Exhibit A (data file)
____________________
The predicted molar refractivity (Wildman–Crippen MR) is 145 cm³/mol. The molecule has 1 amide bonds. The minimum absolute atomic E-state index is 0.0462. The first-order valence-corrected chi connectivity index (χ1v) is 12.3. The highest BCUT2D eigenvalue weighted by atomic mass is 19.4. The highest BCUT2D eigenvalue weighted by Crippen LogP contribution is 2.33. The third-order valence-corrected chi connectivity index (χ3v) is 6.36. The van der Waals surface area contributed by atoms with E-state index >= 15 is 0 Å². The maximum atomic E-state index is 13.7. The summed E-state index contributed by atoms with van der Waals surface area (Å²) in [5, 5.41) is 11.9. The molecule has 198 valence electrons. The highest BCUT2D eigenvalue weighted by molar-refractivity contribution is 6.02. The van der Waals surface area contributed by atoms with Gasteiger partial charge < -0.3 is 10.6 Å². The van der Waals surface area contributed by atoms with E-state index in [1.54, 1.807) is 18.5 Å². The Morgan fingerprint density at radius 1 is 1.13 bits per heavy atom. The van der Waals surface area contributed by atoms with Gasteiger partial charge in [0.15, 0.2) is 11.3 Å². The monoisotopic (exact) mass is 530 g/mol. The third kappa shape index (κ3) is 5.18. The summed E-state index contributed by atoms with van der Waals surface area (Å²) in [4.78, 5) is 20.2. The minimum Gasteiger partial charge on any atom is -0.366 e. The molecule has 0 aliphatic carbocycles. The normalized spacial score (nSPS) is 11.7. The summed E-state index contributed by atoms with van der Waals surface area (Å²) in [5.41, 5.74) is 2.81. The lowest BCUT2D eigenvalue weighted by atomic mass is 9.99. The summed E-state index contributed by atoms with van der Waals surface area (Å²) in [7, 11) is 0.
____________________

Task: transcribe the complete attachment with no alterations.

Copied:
The predicted molar refractivity (Wildman–Crippen MR) is 145 cm³/mol. The molecule has 1 amide bonds. The minimum absolute atomic E-state index is 0.0462. The first-order valence-corrected chi connectivity index (χ1v) is 12.3. The highest BCUT2D eigenvalue weighted by atomic mass is 19.4. The highest BCUT2D eigenvalue weighted by Crippen LogP contribution is 2.33. The third-order valence-corrected chi connectivity index (χ3v) is 6.36. The van der Waals surface area contributed by atoms with E-state index >= 15 is 0 Å². The maximum atomic E-state index is 13.7. The summed E-state index contributed by atoms with van der Waals surface area (Å²) in [5, 5.41) is 11.9. The molecule has 198 valence electrons. The highest BCUT2D eigenvalue weighted by molar-refractivity contribution is 6.02. The van der Waals surface area contributed by atoms with Gasteiger partial charge < -0.3 is 10.6 Å². The van der Waals surface area contributed by atoms with E-state index in [1.54, 1.807) is 18.5 Å². The Morgan fingerprint density at radius 1 is 1.13 bits per heavy atom. The van der Waals surface area contributed by atoms with Gasteiger partial charge in [0.15, 0.2) is 11.3 Å². The monoisotopic (exact) mass is 530 g/mol. The third kappa shape index (κ3) is 5.18. The summed E-state index contributed by atoms with van der Waals surface area (Å²) in [4.78, 5) is 20.2. The minimum Gasteiger partial charge on any atom is -0.366 e. The molecule has 0 aliphatic carbocycles. The normalized spacial score (nSPS) is 11.7. The summed E-state index contributed by atoms with van der Waals surface area (Å²) in [5.41, 5.74) is 2.81. The lowest BCUT2D eigenvalue weighted by atomic mass is 9.99. The summed E-state index contributed by atoms with van der Waals surface area (Å²) in [7, 11) is 0.